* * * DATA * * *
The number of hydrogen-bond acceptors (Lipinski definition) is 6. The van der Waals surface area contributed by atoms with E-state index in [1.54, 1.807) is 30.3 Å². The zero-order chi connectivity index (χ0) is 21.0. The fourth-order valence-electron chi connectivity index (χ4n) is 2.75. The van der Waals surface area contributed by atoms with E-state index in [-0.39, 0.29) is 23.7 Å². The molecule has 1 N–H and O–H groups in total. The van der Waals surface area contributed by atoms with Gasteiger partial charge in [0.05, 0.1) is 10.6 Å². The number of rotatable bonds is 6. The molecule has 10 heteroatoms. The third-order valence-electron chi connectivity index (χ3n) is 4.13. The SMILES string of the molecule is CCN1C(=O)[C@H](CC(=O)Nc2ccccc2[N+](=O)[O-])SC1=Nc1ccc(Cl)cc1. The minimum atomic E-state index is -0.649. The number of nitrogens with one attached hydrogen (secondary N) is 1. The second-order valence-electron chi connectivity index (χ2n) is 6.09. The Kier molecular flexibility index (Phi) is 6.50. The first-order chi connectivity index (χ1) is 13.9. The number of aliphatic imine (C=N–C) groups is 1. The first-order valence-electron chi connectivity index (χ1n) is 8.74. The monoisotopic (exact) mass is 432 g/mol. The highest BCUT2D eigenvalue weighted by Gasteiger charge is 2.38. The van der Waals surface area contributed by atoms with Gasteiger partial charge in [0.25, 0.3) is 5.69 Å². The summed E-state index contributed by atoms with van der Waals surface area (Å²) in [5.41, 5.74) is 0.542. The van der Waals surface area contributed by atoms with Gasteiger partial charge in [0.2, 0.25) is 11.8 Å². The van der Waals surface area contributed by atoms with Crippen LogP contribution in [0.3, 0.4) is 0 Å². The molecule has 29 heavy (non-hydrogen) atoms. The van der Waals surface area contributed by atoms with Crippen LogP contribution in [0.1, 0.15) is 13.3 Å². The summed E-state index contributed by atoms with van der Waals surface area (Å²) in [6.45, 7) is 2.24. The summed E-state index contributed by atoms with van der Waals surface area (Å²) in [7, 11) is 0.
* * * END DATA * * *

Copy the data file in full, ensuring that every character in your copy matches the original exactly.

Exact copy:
The number of hydrogen-bond acceptors (Lipinski definition) is 6. The van der Waals surface area contributed by atoms with E-state index in [1.54, 1.807) is 30.3 Å². The zero-order chi connectivity index (χ0) is 21.0. The fourth-order valence-electron chi connectivity index (χ4n) is 2.75. The van der Waals surface area contributed by atoms with E-state index in [-0.39, 0.29) is 23.7 Å². The molecule has 1 N–H and O–H groups in total. The van der Waals surface area contributed by atoms with Gasteiger partial charge in [0.05, 0.1) is 10.6 Å². The number of rotatable bonds is 6. The molecule has 10 heteroatoms. The third-order valence-electron chi connectivity index (χ3n) is 4.13. The SMILES string of the molecule is CCN1C(=O)[C@H](CC(=O)Nc2ccccc2[N+](=O)[O-])SC1=Nc1ccc(Cl)cc1. The minimum atomic E-state index is -0.649. The number of nitrogens with one attached hydrogen (secondary N) is 1. The second-order valence-electron chi connectivity index (χ2n) is 6.09. The Kier molecular flexibility index (Phi) is 6.50. The first-order chi connectivity index (χ1) is 13.9. The number of aliphatic imine (C=N–C) groups is 1. The first-order valence-electron chi connectivity index (χ1n) is 8.74. The monoisotopic (exact) mass is 432 g/mol. The highest BCUT2D eigenvalue weighted by Gasteiger charge is 2.38. The van der Waals surface area contributed by atoms with Gasteiger partial charge in [0.25, 0.3) is 5.69 Å². The summed E-state index contributed by atoms with van der Waals surface area (Å²) in [5.41, 5.74) is 0.542. The van der Waals surface area contributed by atoms with Gasteiger partial charge in [0.2, 0.25) is 11.8 Å². The van der Waals surface area contributed by atoms with Crippen LogP contribution in [0.3, 0.4) is 0 Å². The molecule has 29 heavy (non-hydrogen) atoms. The van der Waals surface area contributed by atoms with Crippen LogP contribution in [0.1, 0.15) is 13.3 Å². The summed E-state index contributed by atoms with van der Waals surface area (Å²) in [6.45, 7) is 2.24. The summed E-state index contributed by atoms with van der Waals surface area (Å²) in [7, 11) is 0.